On March 1, 2017, in the case of Grimm v. Universal Medical Services, Inc., the Pennsylvania Superior Court addressed what effect an employee's agreement to limit his or her recoverable damages to $25,000 or less under a mechanism in the PA Rules of Civil Procedure had on a subsequent award of attorneys' fees. In other words, if an employee agrees to cap his or her damages at $25,000, does that limitation only apply to the amount of wages and penalties the employee can recover, or does it apply to wages, penalties, and attorneys fees?
In a win for future plaintiffs, the Superior Court held that a self-imposed damages limitation of $25,000 under PA Rule of Civil Procedure 1311.1 does not limit the amount of attorneys' fees a trial court may award to a successful claimant, even if the effect of that award brings the plaintiff's total recovery to over $25,000.
In Grimm, for example, the plaintiff sued his ex-employer for failure to reimburse business expenses charged on his personal credit card prior to the end of his employment. Before trial, the plaintiff agreed to limit his damages to less than $25,000 under PA Rule of Civil Procedure 1311.1. The jury eventually found in the plaintiff's favor and awarded him more than $14,000 in unpaid reimbursements and liquidated damages. Following the verdict, the plaintiff requested an award of almost $26,000 in reasonable attorneys' fees from the trial court under the WPCL. The employer objected, arguing that because the plaintiff already agreed to limit his damages to $25,000, he could only recover attorneys' fees equal to the difference of $25,000 and the amount of the jury's verdict, or $11,000 ($25,000 cap - $14,000 jury award = $11,000). The trial court disagreed and awarded the entire amount of the requested attorneys' fees.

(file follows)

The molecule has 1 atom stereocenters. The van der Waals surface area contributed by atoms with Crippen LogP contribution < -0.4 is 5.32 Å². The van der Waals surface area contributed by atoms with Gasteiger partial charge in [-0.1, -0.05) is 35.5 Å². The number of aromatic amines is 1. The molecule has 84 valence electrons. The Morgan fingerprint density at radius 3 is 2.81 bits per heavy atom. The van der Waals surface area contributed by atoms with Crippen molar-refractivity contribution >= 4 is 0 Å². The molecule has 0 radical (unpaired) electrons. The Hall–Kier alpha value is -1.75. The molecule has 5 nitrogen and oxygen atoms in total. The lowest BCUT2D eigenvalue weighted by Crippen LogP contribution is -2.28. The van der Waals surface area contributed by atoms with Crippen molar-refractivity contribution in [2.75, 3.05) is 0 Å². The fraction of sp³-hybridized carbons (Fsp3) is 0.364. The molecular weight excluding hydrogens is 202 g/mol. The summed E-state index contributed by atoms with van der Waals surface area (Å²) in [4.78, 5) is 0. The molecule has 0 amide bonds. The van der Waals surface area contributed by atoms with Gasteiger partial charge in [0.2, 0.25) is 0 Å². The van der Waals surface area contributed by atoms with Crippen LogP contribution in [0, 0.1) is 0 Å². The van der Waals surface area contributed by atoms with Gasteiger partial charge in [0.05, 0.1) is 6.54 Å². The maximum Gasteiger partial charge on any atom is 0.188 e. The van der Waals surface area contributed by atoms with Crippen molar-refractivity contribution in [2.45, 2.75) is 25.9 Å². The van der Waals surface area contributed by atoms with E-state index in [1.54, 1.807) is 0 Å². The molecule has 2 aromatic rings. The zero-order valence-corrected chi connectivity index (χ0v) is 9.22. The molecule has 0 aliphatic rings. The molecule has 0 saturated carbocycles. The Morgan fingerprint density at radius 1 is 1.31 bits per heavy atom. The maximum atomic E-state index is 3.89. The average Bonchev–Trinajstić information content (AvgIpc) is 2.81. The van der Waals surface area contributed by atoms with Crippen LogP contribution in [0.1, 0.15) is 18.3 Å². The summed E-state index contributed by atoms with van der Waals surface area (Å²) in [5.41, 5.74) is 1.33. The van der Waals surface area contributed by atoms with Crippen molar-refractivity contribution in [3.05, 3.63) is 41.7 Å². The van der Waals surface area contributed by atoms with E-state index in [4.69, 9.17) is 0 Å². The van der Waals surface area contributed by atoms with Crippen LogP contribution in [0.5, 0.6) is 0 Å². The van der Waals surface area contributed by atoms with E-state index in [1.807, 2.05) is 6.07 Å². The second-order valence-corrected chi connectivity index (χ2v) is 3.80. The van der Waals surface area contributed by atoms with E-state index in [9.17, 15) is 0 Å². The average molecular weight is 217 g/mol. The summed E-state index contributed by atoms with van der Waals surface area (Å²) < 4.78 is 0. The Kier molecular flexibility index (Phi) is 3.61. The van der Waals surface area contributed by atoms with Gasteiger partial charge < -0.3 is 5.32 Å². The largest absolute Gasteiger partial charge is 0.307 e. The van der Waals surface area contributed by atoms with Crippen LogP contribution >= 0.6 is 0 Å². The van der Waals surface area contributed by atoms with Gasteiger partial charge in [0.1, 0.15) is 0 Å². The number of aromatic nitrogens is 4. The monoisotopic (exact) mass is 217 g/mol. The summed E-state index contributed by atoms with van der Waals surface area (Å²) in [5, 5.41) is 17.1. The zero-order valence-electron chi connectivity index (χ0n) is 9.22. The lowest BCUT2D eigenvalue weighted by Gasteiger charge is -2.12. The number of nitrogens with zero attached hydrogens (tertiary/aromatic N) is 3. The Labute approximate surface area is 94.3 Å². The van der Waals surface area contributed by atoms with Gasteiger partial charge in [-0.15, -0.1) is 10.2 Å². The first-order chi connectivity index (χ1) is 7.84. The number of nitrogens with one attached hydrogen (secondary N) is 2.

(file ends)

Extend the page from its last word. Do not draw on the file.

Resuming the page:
The Pennsylvania Superior Court affirmed, holding that an award of attorneys' fees to a successful plaintiff under the WPCL does not constitute "damages recoverable" under PA Rule of Civil Procedure 1311.1. Rather, such an award is in addition to a jury's verdict and designed to make the successful plaintiff whole. The Superior Court also noted that accepting the employer's argument could result in a situation where WPCL plaintiffs could be discouraged from filing lawsuits for unpaid wages and benefits for fear of accruing burdensome legal costs that would offset any award they might obtain.